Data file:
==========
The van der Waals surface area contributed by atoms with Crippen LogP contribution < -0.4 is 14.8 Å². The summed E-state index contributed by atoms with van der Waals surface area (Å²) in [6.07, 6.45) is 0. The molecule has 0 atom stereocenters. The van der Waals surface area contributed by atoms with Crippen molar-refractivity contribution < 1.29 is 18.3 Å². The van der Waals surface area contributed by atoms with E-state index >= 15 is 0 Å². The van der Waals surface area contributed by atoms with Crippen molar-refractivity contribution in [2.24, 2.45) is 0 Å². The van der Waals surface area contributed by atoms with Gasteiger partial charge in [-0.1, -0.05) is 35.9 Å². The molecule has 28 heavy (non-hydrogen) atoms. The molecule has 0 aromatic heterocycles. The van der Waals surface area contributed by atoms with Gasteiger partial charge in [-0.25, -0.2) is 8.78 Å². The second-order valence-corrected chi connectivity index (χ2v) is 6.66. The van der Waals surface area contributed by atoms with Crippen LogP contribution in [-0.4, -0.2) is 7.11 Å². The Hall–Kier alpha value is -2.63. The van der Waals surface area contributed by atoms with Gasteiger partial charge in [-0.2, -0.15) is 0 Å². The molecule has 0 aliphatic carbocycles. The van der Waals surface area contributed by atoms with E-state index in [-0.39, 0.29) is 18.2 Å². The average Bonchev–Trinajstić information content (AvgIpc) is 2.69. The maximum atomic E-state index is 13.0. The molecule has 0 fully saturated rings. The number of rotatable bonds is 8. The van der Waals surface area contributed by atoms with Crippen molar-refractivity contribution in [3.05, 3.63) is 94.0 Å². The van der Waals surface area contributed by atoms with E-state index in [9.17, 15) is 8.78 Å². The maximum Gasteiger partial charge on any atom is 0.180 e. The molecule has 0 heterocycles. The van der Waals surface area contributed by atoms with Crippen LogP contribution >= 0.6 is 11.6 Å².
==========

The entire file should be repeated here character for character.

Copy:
The van der Waals surface area contributed by atoms with Crippen LogP contribution < -0.4 is 14.8 Å². The summed E-state index contributed by atoms with van der Waals surface area (Å²) in [6.07, 6.45) is 0. The molecule has 0 atom stereocenters. The van der Waals surface area contributed by atoms with Crippen molar-refractivity contribution < 1.29 is 18.3 Å². The van der Waals surface area contributed by atoms with E-state index >= 15 is 0 Å². The van der Waals surface area contributed by atoms with Crippen molar-refractivity contribution in [2.24, 2.45) is 0 Å². The van der Waals surface area contributed by atoms with Gasteiger partial charge in [-0.1, -0.05) is 35.9 Å². The molecule has 28 heavy (non-hydrogen) atoms. The molecule has 0 aromatic heterocycles. The van der Waals surface area contributed by atoms with Gasteiger partial charge in [-0.25, -0.2) is 8.78 Å². The second-order valence-corrected chi connectivity index (χ2v) is 6.66. The van der Waals surface area contributed by atoms with Crippen LogP contribution in [-0.4, -0.2) is 7.11 Å². The Hall–Kier alpha value is -2.63. The van der Waals surface area contributed by atoms with Gasteiger partial charge in [-0.2, -0.15) is 0 Å². The molecule has 0 aliphatic carbocycles. The van der Waals surface area contributed by atoms with E-state index in [-0.39, 0.29) is 18.2 Å². The average Bonchev–Trinajstić information content (AvgIpc) is 2.69. The maximum atomic E-state index is 13.0. The molecule has 0 fully saturated rings. The number of rotatable bonds is 8. The van der Waals surface area contributed by atoms with Crippen molar-refractivity contribution in [3.05, 3.63) is 94.0 Å². The van der Waals surface area contributed by atoms with E-state index in [9.17, 15) is 8.78 Å². The maximum Gasteiger partial charge on any atom is 0.180 e. The molecule has 0 heterocycles. The van der Waals surface area contributed by atoms with Crippen LogP contribution >= 0.6 is 11.6 Å².